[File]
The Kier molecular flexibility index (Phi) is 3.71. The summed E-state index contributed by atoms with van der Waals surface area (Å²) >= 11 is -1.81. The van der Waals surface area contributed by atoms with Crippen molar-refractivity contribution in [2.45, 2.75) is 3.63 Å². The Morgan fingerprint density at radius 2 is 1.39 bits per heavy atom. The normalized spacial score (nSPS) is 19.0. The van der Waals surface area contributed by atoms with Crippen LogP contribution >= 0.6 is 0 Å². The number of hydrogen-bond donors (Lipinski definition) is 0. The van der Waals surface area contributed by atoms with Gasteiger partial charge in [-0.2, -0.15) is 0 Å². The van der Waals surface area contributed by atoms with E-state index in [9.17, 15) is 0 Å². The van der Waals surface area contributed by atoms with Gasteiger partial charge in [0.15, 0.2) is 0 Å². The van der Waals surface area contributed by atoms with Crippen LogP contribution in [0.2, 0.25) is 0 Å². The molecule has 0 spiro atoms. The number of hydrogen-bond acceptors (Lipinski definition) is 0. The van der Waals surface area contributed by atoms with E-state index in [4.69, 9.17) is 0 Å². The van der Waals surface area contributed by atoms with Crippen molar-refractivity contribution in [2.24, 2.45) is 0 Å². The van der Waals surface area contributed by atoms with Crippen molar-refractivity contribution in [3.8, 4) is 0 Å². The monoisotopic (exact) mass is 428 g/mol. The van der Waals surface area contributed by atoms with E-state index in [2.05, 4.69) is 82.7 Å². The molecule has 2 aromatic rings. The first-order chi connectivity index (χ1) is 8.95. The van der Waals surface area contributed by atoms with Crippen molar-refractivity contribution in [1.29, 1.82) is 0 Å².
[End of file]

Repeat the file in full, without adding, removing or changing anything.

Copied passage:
The Kier molecular flexibility index (Phi) is 3.71. The summed E-state index contributed by atoms with van der Waals surface area (Å²) >= 11 is -1.81. The van der Waals surface area contributed by atoms with Crippen molar-refractivity contribution in [2.45, 2.75) is 3.63 Å². The Morgan fingerprint density at radius 2 is 1.39 bits per heavy atom. The normalized spacial score (nSPS) is 19.0. The van der Waals surface area contributed by atoms with Crippen LogP contribution >= 0.6 is 0 Å². The number of hydrogen-bond donors (Lipinski definition) is 0. The van der Waals surface area contributed by atoms with Gasteiger partial charge in [-0.2, -0.15) is 0 Å². The van der Waals surface area contributed by atoms with E-state index in [9.17, 15) is 0 Å². The van der Waals surface area contributed by atoms with Gasteiger partial charge in [0.15, 0.2) is 0 Å². The van der Waals surface area contributed by atoms with Crippen LogP contribution in [0.2, 0.25) is 0 Å². The molecule has 0 spiro atoms. The number of hydrogen-bond acceptors (Lipinski definition) is 0. The van der Waals surface area contributed by atoms with E-state index in [4.69, 9.17) is 0 Å². The van der Waals surface area contributed by atoms with Crippen molar-refractivity contribution in [2.24, 2.45) is 0 Å². The van der Waals surface area contributed by atoms with Crippen molar-refractivity contribution in [3.8, 4) is 0 Å². The monoisotopic (exact) mass is 428 g/mol. The van der Waals surface area contributed by atoms with E-state index in [2.05, 4.69) is 82.7 Å². The molecule has 2 aromatic rings. The first-order chi connectivity index (χ1) is 8.95. The van der Waals surface area contributed by atoms with Crippen molar-refractivity contribution in [1.29, 1.82) is 0 Å².